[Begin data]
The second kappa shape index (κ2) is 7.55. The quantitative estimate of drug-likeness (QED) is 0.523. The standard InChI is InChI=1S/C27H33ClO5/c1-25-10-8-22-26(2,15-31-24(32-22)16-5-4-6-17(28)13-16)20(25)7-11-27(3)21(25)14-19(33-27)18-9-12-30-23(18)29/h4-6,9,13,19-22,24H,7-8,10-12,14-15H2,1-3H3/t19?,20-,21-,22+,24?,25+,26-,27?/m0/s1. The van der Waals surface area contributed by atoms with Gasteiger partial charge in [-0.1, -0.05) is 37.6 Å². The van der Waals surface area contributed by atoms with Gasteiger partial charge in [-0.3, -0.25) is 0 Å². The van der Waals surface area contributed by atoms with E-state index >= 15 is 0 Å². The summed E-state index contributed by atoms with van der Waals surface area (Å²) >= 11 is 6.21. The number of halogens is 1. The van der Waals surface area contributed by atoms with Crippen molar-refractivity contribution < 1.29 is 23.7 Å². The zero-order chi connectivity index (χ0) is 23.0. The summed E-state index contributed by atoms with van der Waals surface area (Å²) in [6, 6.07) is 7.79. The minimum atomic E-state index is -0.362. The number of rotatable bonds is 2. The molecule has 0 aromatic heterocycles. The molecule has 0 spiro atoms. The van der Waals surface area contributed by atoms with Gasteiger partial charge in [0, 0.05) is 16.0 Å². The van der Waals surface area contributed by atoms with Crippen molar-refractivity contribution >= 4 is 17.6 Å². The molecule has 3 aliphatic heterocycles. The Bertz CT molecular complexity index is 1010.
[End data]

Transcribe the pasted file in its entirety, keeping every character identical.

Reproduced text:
The second kappa shape index (κ2) is 7.55. The quantitative estimate of drug-likeness (QED) is 0.523. The standard InChI is InChI=1S/C27H33ClO5/c1-25-10-8-22-26(2,15-31-24(32-22)16-5-4-6-17(28)13-16)20(25)7-11-27(3)21(25)14-19(33-27)18-9-12-30-23(18)29/h4-6,9,13,19-22,24H,7-8,10-12,14-15H2,1-3H3/t19?,20-,21-,22+,24?,25+,26-,27?/m0/s1. The van der Waals surface area contributed by atoms with Gasteiger partial charge in [-0.1, -0.05) is 37.6 Å². The van der Waals surface area contributed by atoms with Gasteiger partial charge in [-0.3, -0.25) is 0 Å². The van der Waals surface area contributed by atoms with E-state index >= 15 is 0 Å². The summed E-state index contributed by atoms with van der Waals surface area (Å²) >= 11 is 6.21. The number of halogens is 1. The van der Waals surface area contributed by atoms with Crippen molar-refractivity contribution < 1.29 is 23.7 Å². The zero-order chi connectivity index (χ0) is 23.0. The summed E-state index contributed by atoms with van der Waals surface area (Å²) in [6, 6.07) is 7.79. The minimum atomic E-state index is -0.362. The number of rotatable bonds is 2. The molecule has 0 aromatic heterocycles. The molecule has 0 spiro atoms. The van der Waals surface area contributed by atoms with Gasteiger partial charge in [0, 0.05) is 16.0 Å². The van der Waals surface area contributed by atoms with Crippen molar-refractivity contribution >= 4 is 17.6 Å². The molecule has 3 aliphatic heterocycles. The Bertz CT molecular complexity index is 1010.